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Br J Nutr. 2004 Dec;92(6):905-12.

Independent of body adiposity, breast-feeding has a protective effect on glucose metabolism in young adult women.

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1
Graduate Course, Department of Nutrition, Universidade de Brasilia, Brasilia, Brazil.

Abstract

The objective of the present study was to determine if any associations between reproductive experience and anthropometric or sub-clinical metabolic alterations of glucose metabolism exist. Sixty-seven women were recruited from the University of Brasilia Hospital and were evaluated at 12-18 months postpartum. Demographic, socio-economic, physical activity, anthropometric and health history (biochemical, reproductive) data were obtained. After a 12 h overnight fast, a 2 h oral glucose tolerance test was performed. Blood samples were collected at several points: at baseline, after intake of d-glucose solution (750 g/l; 100 ml) and every 30 min thereafter. Blood glucose and lipids were measured by enzymic assays. Blood insulin was measured by RIA. In multiple regression analysis four dependent logarithmically transformed (logt) variables (increased area under the glucose curve (IAUGC), increased area under the insulin curve (IAUIC), insulin peak (IP), homeostasis model of assessment (HOMA)) were adjusted for parity, age, lactation index, BMI, percentage body fat (PBF), waist circumference, superior skinfold thickness sum:inferior skinfold thickness sum ratio and oral contraceptive use. PBF was positively associated with logt-IAUIC (P=0.004) and IP (P=0.006). However, the lactation index was negatively associated with logt-IAUIC (P=0.02). IAUGC and HOMA did not present significant associations. We conclude that during the postnatal period, independent of parity, body adiposity accumulation is associated with initial alterations in insulin secretion. Furthermore, independent of body adiposity, breast-feeding has a long-lasting protective effect on insulin response.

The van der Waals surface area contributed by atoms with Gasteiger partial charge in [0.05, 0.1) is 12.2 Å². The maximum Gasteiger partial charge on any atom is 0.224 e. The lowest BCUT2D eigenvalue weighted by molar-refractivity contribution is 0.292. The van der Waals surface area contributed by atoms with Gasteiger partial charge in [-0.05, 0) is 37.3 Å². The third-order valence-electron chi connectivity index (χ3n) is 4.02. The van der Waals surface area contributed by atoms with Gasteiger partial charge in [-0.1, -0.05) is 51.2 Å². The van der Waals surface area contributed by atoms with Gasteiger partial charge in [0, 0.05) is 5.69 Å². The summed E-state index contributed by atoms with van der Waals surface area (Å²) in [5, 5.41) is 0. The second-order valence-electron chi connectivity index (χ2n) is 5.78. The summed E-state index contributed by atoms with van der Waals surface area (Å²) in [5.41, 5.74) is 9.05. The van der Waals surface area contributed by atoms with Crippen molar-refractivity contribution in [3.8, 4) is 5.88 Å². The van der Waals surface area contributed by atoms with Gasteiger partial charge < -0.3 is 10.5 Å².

PMID:
15613252
DOI:
10.1079/bjn20041288
[Indexed for MEDLINE]

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